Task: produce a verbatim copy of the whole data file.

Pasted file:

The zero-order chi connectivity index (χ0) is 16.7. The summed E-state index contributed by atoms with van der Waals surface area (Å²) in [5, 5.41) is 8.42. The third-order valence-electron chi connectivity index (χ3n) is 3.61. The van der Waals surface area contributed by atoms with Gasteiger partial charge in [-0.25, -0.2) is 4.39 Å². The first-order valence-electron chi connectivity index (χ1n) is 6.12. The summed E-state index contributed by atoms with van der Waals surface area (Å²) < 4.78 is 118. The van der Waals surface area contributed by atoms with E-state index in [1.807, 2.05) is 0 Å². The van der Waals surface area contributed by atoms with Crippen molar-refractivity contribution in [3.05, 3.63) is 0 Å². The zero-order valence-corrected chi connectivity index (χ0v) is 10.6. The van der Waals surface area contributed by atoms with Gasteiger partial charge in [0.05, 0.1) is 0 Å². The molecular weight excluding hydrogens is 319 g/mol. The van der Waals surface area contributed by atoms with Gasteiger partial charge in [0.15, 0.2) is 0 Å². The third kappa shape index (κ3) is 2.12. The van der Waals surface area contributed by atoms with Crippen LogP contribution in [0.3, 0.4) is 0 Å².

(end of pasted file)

The zero-order chi connectivity index (χ0) is 16.7. The summed E-state index contributed by atoms with van der Waals surface area (Å²) in [5, 5.41) is 8.42. The third-order valence-electron chi connectivity index (χ3n) is 3.61. The van der Waals surface area contributed by atoms with Gasteiger partial charge in [-0.25, -0.2) is 4.39 Å². The first-order valence-electron chi connectivity index (χ1n) is 6.12. The summed E-state index contributed by atoms with van der Waals surface area (Å²) < 4.78 is 118. The van der Waals surface area contributed by atoms with E-state index in [1.807, 2.05) is 0 Å². The van der Waals surface area contributed by atoms with Crippen molar-refractivity contribution in [3.05, 3.63) is 0 Å². The zero-order valence-corrected chi connectivity index (χ0v) is 10.6. The van der Waals surface area contributed by atoms with Gasteiger partial charge in [0.05, 0.1) is 0 Å². The molecular weight excluding hydrogens is 319 g/mol. The van der Waals surface area contributed by atoms with Gasteiger partial charge in [0.15, 0.2) is 0 Å². The third kappa shape index (κ3) is 2.12. The van der Waals surface area contributed by atoms with Crippen LogP contribution in [0.3, 0.4) is 0 Å².